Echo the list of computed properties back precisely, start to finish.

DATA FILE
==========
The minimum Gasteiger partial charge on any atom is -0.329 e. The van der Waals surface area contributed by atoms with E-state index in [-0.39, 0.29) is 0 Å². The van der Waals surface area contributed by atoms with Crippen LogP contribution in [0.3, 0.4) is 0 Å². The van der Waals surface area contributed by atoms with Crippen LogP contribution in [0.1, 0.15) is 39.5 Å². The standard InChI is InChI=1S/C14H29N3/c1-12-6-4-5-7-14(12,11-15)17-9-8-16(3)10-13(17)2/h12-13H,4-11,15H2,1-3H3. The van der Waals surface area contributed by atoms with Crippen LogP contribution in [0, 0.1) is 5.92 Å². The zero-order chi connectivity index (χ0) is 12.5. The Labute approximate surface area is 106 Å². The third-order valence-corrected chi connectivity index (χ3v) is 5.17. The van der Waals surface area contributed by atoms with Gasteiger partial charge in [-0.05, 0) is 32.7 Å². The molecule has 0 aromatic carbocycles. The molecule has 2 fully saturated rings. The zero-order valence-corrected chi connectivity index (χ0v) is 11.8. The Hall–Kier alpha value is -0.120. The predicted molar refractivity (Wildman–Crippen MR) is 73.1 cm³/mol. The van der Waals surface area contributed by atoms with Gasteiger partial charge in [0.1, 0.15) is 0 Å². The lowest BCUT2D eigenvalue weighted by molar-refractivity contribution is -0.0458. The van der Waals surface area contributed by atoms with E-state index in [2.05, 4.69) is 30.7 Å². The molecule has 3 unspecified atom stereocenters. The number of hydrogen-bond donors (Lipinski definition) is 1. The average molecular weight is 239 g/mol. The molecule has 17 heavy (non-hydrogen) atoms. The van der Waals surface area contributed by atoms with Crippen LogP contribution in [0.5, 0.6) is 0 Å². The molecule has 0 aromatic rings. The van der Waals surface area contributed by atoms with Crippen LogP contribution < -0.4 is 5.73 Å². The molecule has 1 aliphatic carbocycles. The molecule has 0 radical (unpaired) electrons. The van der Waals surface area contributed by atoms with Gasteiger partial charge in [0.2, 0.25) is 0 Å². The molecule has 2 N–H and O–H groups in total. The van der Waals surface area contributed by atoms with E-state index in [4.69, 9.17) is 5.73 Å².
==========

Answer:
The minimum Gasteiger partial charge on any atom is -0.329 e. The van der Waals surface area contributed by atoms with E-state index in [-0.39, 0.29) is 0 Å². The van der Waals surface area contributed by atoms with Crippen LogP contribution in [0.3, 0.4) is 0 Å². The van der Waals surface area contributed by atoms with Crippen LogP contribution in [0.1, 0.15) is 39.5 Å². The standard InChI is InChI=1S/C14H29N3/c1-12-6-4-5-7-14(12,11-15)17-9-8-16(3)10-13(17)2/h12-13H,4-11,15H2,1-3H3. The van der Waals surface area contributed by atoms with Crippen LogP contribution in [0, 0.1) is 5.92 Å². The zero-order chi connectivity index (χ0) is 12.5. The Labute approximate surface area is 106 Å². The third-order valence-corrected chi connectivity index (χ3v) is 5.17. The van der Waals surface area contributed by atoms with Gasteiger partial charge in [-0.05, 0) is 32.7 Å². The molecule has 0 aromatic carbocycles. The molecule has 2 fully saturated rings. The zero-order valence-corrected chi connectivity index (χ0v) is 11.8. The Hall–Kier alpha value is -0.120. The predicted molar refractivity (Wildman–Crippen MR) is 73.1 cm³/mol. The van der Waals surface area contributed by atoms with Gasteiger partial charge in [0.1, 0.15) is 0 Å². The lowest BCUT2D eigenvalue weighted by molar-refractivity contribution is -0.0458. The van der Waals surface area contributed by atoms with E-state index in [2.05, 4.69) is 30.7 Å². The molecule has 3 unspecified atom stereocenters. The number of hydrogen-bond donors (Lipinski definition) is 1. The average molecular weight is 239 g/mol. The molecule has 17 heavy (non-hydrogen) atoms. The van der Waals surface area contributed by atoms with Crippen LogP contribution in [0.5, 0.6) is 0 Å². The molecule has 0 aromatic rings. The van der Waals surface area contributed by atoms with Crippen LogP contribution < -0.4 is 5.73 Å². The molecule has 1 aliphatic carbocycles. The molecule has 0 radical (unpaired) electrons. The van der Waals surface area contributed by atoms with Gasteiger partial charge in [0.2, 0.25) is 0 Å². The molecule has 2 N–H and O–H groups in total. The van der Waals surface area contributed by atoms with E-state index in [4.69, 9.17) is 5.73 Å².